I chatted with my Mamma about it (who has, of course, inherited the title of Head Grandma and the Tiara that goes with it) and she said she would like to suggest a DW book for her book group.
So, suggestions welcome. Reaper Man was my route in, but I don't know if it's the right one for a different generation: I was about seventeen, with a mind, to quote my other favourite, 'as ignorant and uninformed as the female mind at seventeen usually is'. I have said to Mamma that there are many who misunderstand Pratchett, much as many misunderstand Jane Austen: they think Austen wrote romances and Terry wrote fantasy novels. They didn't - or, that is, there was so much more to them than that. They wrote brilliant humour, biting satire and beautifully-observed parodies of their respective societies; they just clothed them in the garb of popular genres.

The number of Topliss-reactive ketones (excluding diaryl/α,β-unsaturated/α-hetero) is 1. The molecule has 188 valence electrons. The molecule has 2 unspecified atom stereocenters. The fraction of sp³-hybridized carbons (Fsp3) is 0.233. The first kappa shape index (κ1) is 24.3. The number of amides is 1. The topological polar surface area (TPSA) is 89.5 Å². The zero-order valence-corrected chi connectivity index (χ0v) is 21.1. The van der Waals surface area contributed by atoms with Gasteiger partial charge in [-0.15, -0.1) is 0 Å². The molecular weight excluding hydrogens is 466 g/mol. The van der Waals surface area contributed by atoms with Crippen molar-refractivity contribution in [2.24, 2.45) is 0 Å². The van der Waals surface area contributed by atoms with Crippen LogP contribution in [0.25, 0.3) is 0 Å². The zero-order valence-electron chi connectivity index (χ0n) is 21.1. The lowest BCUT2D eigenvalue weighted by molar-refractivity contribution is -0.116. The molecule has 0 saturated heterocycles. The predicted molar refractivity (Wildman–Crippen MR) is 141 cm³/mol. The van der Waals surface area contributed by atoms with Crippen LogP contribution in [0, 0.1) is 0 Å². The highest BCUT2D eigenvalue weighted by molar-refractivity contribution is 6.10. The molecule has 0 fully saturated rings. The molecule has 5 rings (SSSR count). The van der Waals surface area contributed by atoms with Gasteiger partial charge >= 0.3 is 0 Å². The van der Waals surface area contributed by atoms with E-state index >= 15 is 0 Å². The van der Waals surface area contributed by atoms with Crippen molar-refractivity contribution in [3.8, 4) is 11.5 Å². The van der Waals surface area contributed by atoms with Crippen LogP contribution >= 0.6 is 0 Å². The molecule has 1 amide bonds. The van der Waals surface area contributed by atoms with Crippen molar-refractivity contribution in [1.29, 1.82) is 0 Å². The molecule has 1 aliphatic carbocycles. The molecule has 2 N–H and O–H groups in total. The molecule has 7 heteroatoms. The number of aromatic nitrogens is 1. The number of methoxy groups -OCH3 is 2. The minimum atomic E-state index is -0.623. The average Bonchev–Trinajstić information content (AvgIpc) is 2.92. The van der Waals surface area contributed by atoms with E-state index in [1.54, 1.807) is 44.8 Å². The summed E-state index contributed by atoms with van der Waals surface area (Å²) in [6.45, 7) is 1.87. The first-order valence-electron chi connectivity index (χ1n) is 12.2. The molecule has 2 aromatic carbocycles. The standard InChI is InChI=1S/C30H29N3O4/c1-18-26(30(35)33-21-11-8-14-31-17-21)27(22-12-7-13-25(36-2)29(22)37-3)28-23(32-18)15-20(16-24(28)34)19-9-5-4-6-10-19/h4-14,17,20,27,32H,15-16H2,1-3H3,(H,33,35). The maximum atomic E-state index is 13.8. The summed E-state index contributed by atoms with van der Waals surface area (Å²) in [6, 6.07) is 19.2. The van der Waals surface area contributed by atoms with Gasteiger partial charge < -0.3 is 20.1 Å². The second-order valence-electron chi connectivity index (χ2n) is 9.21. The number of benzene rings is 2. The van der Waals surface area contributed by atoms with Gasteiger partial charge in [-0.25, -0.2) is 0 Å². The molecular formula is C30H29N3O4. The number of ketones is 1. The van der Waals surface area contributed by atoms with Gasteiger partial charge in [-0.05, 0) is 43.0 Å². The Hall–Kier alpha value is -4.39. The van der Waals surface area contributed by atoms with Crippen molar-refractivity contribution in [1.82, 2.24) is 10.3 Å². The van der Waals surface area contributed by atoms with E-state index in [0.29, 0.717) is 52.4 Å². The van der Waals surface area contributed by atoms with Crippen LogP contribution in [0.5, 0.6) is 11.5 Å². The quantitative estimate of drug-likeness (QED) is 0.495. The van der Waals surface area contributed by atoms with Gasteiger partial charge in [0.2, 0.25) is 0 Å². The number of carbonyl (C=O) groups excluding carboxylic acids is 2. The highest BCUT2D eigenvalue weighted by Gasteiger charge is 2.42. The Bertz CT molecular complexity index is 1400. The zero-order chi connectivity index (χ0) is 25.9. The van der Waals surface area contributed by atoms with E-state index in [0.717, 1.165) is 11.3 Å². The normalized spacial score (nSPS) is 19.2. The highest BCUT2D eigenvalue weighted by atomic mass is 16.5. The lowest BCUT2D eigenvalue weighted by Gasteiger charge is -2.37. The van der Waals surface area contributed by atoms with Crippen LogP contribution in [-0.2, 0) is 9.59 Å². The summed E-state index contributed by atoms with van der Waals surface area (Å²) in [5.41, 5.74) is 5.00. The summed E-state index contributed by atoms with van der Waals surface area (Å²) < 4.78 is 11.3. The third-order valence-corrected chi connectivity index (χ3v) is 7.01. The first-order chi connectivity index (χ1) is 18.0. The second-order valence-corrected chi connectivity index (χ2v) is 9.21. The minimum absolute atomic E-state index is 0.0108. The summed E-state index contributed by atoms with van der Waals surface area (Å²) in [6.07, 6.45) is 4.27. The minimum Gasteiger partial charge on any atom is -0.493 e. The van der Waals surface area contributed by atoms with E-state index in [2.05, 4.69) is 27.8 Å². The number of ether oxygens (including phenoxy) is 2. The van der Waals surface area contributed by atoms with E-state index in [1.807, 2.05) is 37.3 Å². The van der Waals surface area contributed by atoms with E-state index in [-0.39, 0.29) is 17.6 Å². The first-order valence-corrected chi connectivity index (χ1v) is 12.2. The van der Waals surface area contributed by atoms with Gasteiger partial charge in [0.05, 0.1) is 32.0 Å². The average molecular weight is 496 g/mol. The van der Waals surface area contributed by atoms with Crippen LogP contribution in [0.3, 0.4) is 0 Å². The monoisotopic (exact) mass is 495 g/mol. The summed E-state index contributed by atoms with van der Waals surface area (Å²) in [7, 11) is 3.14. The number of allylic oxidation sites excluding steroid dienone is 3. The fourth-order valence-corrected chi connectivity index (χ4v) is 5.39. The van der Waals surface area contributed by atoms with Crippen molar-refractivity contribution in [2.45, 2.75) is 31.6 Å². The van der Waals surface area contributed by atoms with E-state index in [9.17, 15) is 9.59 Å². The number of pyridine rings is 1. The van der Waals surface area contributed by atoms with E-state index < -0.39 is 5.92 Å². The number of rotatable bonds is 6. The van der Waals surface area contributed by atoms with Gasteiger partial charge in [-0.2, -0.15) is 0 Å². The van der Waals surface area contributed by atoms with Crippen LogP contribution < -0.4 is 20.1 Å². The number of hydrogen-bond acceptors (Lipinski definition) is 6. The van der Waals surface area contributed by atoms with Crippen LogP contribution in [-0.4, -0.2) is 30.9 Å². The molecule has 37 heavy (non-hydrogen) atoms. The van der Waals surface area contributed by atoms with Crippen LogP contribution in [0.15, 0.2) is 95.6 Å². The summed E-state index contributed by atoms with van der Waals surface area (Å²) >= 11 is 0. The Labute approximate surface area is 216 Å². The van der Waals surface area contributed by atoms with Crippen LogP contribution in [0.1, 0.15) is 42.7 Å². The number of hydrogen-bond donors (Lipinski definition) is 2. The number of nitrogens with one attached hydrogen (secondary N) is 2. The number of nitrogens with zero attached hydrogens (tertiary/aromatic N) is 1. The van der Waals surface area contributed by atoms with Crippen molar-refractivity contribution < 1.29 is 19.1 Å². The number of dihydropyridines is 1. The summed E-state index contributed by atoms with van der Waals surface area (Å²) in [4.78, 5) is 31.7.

Sir Terry Pratchett was not a ranter - or, I should say, he was not a ranter in public; I was not privileged to know him in more private moments. Politically he was as sound as they come - decent, liberal, honest, and unforgiving of the stupid and selfish. At least, that is what I draw from his books and from the few occasions upon which I was fortunate to meet him. He was the nation's most successful author after JK Rowling* (Gods, I still can't believe I have to say 'was') and still he did not enjoy the recognition he deserved.
"Recent Discworld books have spun on such concerns as the nature of belief, politics and even of journalistic freedom, but put in one lousy dragon and they call you a fantasy writer."
Thanks again for reading. I've added a few pictures below, which I have probably blogged before; but they are moments which happened because of the unique world in which I feel privileged to be a part.
*Sorry, Potter fans - they're great stories, but I have never read and re-read a line of Potter solely for the sheer pleasure of its construction. STP is one of only two contemporary authors for whom I have.
The other is not Stephen King.